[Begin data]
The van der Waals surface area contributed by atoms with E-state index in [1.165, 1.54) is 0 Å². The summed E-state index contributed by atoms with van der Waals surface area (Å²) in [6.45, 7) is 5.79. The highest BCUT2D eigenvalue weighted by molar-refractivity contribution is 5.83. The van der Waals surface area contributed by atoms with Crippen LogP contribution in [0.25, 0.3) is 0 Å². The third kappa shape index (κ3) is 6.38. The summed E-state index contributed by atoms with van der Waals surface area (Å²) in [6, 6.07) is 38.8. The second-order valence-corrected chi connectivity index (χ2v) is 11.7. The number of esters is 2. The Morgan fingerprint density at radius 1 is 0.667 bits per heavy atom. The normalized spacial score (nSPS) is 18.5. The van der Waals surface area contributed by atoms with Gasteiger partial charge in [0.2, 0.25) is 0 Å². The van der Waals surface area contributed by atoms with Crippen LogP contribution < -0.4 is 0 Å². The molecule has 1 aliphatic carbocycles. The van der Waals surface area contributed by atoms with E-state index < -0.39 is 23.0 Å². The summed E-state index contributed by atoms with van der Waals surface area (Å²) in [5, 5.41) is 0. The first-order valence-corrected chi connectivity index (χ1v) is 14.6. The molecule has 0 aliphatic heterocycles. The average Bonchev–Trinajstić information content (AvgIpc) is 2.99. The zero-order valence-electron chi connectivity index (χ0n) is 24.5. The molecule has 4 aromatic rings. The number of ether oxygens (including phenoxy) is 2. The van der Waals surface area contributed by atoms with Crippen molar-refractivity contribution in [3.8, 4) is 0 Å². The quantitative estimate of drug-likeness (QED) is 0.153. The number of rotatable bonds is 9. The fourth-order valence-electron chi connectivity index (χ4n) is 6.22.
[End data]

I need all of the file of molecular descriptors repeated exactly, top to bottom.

The van der Waals surface area contributed by atoms with E-state index in [1.165, 1.54) is 0 Å². The summed E-state index contributed by atoms with van der Waals surface area (Å²) in [6.45, 7) is 5.79. The highest BCUT2D eigenvalue weighted by molar-refractivity contribution is 5.83. The van der Waals surface area contributed by atoms with Crippen LogP contribution in [0.25, 0.3) is 0 Å². The third kappa shape index (κ3) is 6.38. The summed E-state index contributed by atoms with van der Waals surface area (Å²) in [6, 6.07) is 38.8. The second-order valence-corrected chi connectivity index (χ2v) is 11.7. The number of esters is 2. The Morgan fingerprint density at radius 1 is 0.667 bits per heavy atom. The normalized spacial score (nSPS) is 18.5. The van der Waals surface area contributed by atoms with Gasteiger partial charge in [0.2, 0.25) is 0 Å². The van der Waals surface area contributed by atoms with Crippen LogP contribution < -0.4 is 0 Å². The molecule has 1 aliphatic carbocycles. The van der Waals surface area contributed by atoms with E-state index < -0.39 is 23.0 Å². The summed E-state index contributed by atoms with van der Waals surface area (Å²) in [5, 5.41) is 0. The first-order valence-corrected chi connectivity index (χ1v) is 14.6. The molecule has 0 aliphatic heterocycles. The average Bonchev–Trinajstić information content (AvgIpc) is 2.99. The zero-order valence-electron chi connectivity index (χ0n) is 24.5. The molecule has 4 aromatic rings. The number of ether oxygens (including phenoxy) is 2. The van der Waals surface area contributed by atoms with Crippen molar-refractivity contribution in [3.8, 4) is 0 Å². The quantitative estimate of drug-likeness (QED) is 0.153. The number of rotatable bonds is 9. The fourth-order valence-electron chi connectivity index (χ4n) is 6.22.